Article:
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Avoid These Beauty Habits to Prevent Cancer and Early Aging

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Avoid These Beauty Habits to Prevent Cancer and Early Aging

Just as it’s important to develop healthy eating, exercise and hygiene habits, it’s also important to maintain good skin care habits.

Taking care of your skin goes beyond simple hygiene. How you care for your skin determines how it looks with age, how much acne you may have and whether or not you might develop skin cancer. If you currently partake in any of the bad beauty habits listed below, it’s time to make a change. Helen Kaporis, DO, FAAD, Preventive and Cosmetic Dermatologist at Cooper Clinic, explains some of the most common bad beauty habits and how to break them.

Not Protecting Your Skin from Sun Damage

Not properly protecting your skin against UV radiation is the worst beauty habit you can have. UV radiation increases your risk of developing pre-cancers and cancers, and even breaks down collagen, which results in premature aging.

Break this bad beauty habit by choosing a daily sunblock to wear consistently–it must be higher than SPF 30 to be beneficial. “For ease of use and to reduce the number of products you put on your face every day, look for a moisturizer with SPF in it, such as the Elta MD Daily SPF Lotion,” said Dr. Kaporis. “You can also find tinted daily moisturizers to give yourself a quick glow when you’re crunched for time.”

Reverse photo aging and photo damage by using a retinol or retinoid cream every evening. This will help reduce fine lines and even out pigment and skin tone.

Remember that UV rays are present even on cloudy days, so sun protection is necessary every day. Apply sunblock on the face, neck, chest, back of hands and other areas frequently exposed to the sun. You can also get sun damage from indoor tanning, so skip the UV tanning beds and tanning booths and opt for tanning lotion or spray tans instead.

Wearing Old Makeup and Not Cleaning Your Cosmetic Brushes

Oil from the skin, dirt, bacteria and dead skin cells get trapped in bristles of makeup brushes and in your makeup. These irritants can clog your pores, leading to an acne breakout, folliculitis (inflammation of hair follicles) or infection. To help prevent the spread of bacteria, use one-time-use makeup applicators or sponges.

To clean your makeup brushes, use a daily brush cleaner or gentle baby shampoo to wash the bristles of the brush. Leave them on a lint-free towel to dry.

In order to prevent acne or infection from using old makeup, throw away your makeup and purchase fresh makeup every three to six months.

Sharing Makeup

While it’s nice to share, sharing makeup with others is an easy way to spread infection. Sharing cosmetic products is especially dangerous when it comes to eye makeup. Eye infections such as pink eye can easily spread from one person to another via the makeup applicator.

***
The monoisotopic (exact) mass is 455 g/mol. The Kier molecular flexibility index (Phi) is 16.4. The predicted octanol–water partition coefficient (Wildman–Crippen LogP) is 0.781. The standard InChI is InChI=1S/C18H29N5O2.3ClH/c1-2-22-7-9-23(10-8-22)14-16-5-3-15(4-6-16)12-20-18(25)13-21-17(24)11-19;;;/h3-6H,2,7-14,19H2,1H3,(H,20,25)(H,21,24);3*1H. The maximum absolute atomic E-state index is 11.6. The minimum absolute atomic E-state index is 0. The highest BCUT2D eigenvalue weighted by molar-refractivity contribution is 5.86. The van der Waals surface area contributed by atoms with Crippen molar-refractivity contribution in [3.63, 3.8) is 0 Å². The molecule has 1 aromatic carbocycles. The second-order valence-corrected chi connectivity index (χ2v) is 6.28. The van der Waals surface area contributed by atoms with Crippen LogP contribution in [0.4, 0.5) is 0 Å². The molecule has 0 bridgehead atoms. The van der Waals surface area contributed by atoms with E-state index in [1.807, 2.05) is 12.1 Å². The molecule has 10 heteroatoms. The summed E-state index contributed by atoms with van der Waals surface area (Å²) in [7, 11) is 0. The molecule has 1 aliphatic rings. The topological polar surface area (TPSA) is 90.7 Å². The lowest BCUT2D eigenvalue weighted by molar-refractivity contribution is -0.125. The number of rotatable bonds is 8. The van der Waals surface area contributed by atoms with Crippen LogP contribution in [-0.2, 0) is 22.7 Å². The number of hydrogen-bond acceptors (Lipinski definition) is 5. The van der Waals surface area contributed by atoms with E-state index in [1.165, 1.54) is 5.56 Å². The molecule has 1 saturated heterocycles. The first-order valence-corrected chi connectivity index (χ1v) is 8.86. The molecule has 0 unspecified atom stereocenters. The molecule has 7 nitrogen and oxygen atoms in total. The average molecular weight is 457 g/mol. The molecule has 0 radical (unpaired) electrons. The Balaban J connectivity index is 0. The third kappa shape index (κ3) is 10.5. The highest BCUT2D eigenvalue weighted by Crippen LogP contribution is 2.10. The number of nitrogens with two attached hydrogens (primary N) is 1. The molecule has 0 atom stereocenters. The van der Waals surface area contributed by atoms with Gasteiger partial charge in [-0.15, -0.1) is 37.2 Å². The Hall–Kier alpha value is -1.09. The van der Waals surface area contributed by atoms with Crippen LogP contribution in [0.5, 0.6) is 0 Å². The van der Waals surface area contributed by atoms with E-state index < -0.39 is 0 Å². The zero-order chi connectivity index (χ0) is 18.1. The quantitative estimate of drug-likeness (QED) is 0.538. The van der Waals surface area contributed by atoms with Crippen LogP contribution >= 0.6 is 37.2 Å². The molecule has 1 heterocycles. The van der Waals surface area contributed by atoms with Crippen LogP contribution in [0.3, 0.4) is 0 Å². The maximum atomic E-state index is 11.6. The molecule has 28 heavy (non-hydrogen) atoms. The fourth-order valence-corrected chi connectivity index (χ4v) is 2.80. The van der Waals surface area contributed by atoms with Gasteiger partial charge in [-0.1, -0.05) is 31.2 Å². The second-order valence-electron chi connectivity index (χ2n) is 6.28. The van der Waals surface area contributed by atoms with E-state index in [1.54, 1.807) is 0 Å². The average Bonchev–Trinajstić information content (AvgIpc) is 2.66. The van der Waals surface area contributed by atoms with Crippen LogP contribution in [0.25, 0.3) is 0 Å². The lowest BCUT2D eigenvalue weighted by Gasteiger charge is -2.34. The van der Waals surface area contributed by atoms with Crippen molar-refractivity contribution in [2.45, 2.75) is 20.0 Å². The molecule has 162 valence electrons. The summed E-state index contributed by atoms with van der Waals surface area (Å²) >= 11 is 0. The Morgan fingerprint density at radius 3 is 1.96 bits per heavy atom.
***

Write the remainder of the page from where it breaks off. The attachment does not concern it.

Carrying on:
Not Washing Your Face or Taking Off Makeup at Night

Throughout the day your face accumulates bacteria, oil, dirt and free radicals that can spread infection. “If you’re too tired after a long day to spend a few minutes washing your face at night, keep makeup removal wipes by your nightstand to quickly clean your face before bed,” said Dr. Kaporis. “In the morning, splash some cold water on your face to refresh and wake up your skin.”  

Using the Wrong Kind of Face Wash

Your skin type determines the type of face wash you should use. A benzoyl peroxide wash is ideal for oily skin, whereas a salicylic acid wash is best for acne-prone skin. Steer clear of cleansers with exfoliating beads in them as they can irritate your skin. “The face wash you use doesn’t have to be expensive,” explained Dr. Kaporis. “Look for a mild, gentle cleanser like Cerave or Elta MD Gentle Enzyme Cleanser.”

Not Showering After Exercising or Sweating

If you work out outdoors, not showering after you exercise isn’t a huge issue. However, when you work out in a gym, showering after a sweat session is very important. Gyms can harbor bacteria and fungal cells that cause infection, so take a few minutes to jump in the shower before you head home after your workout.

Using a Dull Razor

A dull razor irritates the skin, compromising the skin’s ability to serve as a protective barrier for your body. The general recommendation is to shave with a new razor or blade every three to four shaves (that’s about once a week!). If the thought of frequent razor replacement sounds like a hassle, remember you don’t have to use expensive razors. Disposable razors work well if you are changing them out every week. Or, take a look online to find razors and shaving clubs that provide blades at reasonable prices.

It’s also important to remember to store your razor in a dry, well-lit area, rather than in the shower where moisture can harbor bacteria.

Failing to See a Dermatologist About Skin Problems

If you experience any trouble with your skin, it’s always best to see a dermatologist sooner rather than later. Untreated acne or rashes can leave scars. If you notice irritated, tender, or itchy skin, or if you notice changes in your skin or a growth or mole on your skin, make an appointment with your dermatologist.

For more information about Cooper Clinic’s Preventive and Cosmetic Dermatology services, visit or call 972.560.6360. 


This article was provided by Cooper Aerobics Marketing and Communications.